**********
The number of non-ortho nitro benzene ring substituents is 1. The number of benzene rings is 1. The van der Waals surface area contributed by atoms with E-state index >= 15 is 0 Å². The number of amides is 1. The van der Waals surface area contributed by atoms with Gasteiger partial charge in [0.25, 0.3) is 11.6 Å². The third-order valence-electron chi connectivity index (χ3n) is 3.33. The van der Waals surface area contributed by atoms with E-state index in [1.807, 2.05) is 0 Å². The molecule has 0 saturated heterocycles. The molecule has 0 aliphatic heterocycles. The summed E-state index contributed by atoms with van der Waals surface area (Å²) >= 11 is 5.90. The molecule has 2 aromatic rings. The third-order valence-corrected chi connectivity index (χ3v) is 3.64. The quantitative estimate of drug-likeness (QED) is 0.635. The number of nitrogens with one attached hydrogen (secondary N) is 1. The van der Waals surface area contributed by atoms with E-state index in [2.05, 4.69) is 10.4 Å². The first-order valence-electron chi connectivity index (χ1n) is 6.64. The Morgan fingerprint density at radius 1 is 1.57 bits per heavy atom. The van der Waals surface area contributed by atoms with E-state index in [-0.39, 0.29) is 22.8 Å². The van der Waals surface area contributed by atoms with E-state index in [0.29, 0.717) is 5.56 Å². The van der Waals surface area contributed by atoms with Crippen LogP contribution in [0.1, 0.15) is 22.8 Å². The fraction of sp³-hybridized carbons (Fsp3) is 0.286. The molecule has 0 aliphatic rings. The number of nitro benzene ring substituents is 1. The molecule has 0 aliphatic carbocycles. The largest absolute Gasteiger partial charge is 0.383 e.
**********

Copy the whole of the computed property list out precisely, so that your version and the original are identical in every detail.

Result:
The number of non-ortho nitro benzene ring substituents is 1. The number of benzene rings is 1. The van der Waals surface area contributed by atoms with E-state index >= 15 is 0 Å². The number of amides is 1. The van der Waals surface area contributed by atoms with Gasteiger partial charge in [0.25, 0.3) is 11.6 Å². The third-order valence-electron chi connectivity index (χ3n) is 3.33. The van der Waals surface area contributed by atoms with E-state index in [1.807, 2.05) is 0 Å². The molecule has 0 saturated heterocycles. The molecule has 0 aliphatic heterocycles. The summed E-state index contributed by atoms with van der Waals surface area (Å²) >= 11 is 5.90. The molecule has 2 aromatic rings. The third-order valence-corrected chi connectivity index (χ3v) is 3.64. The quantitative estimate of drug-likeness (QED) is 0.635. The number of nitrogens with one attached hydrogen (secondary N) is 1. The van der Waals surface area contributed by atoms with E-state index in [2.05, 4.69) is 10.4 Å². The first-order valence-electron chi connectivity index (χ1n) is 6.64. The Morgan fingerprint density at radius 1 is 1.57 bits per heavy atom. The van der Waals surface area contributed by atoms with E-state index in [-0.39, 0.29) is 22.8 Å². The van der Waals surface area contributed by atoms with E-state index in [0.29, 0.717) is 5.56 Å². The van der Waals surface area contributed by atoms with Crippen LogP contribution in [0.1, 0.15) is 22.8 Å². The fraction of sp³-hybridized carbons (Fsp3) is 0.286. The molecule has 0 aliphatic rings. The number of nitro benzene ring substituents is 1. The molecule has 0 aliphatic carbocycles. The largest absolute Gasteiger partial charge is 0.383 e.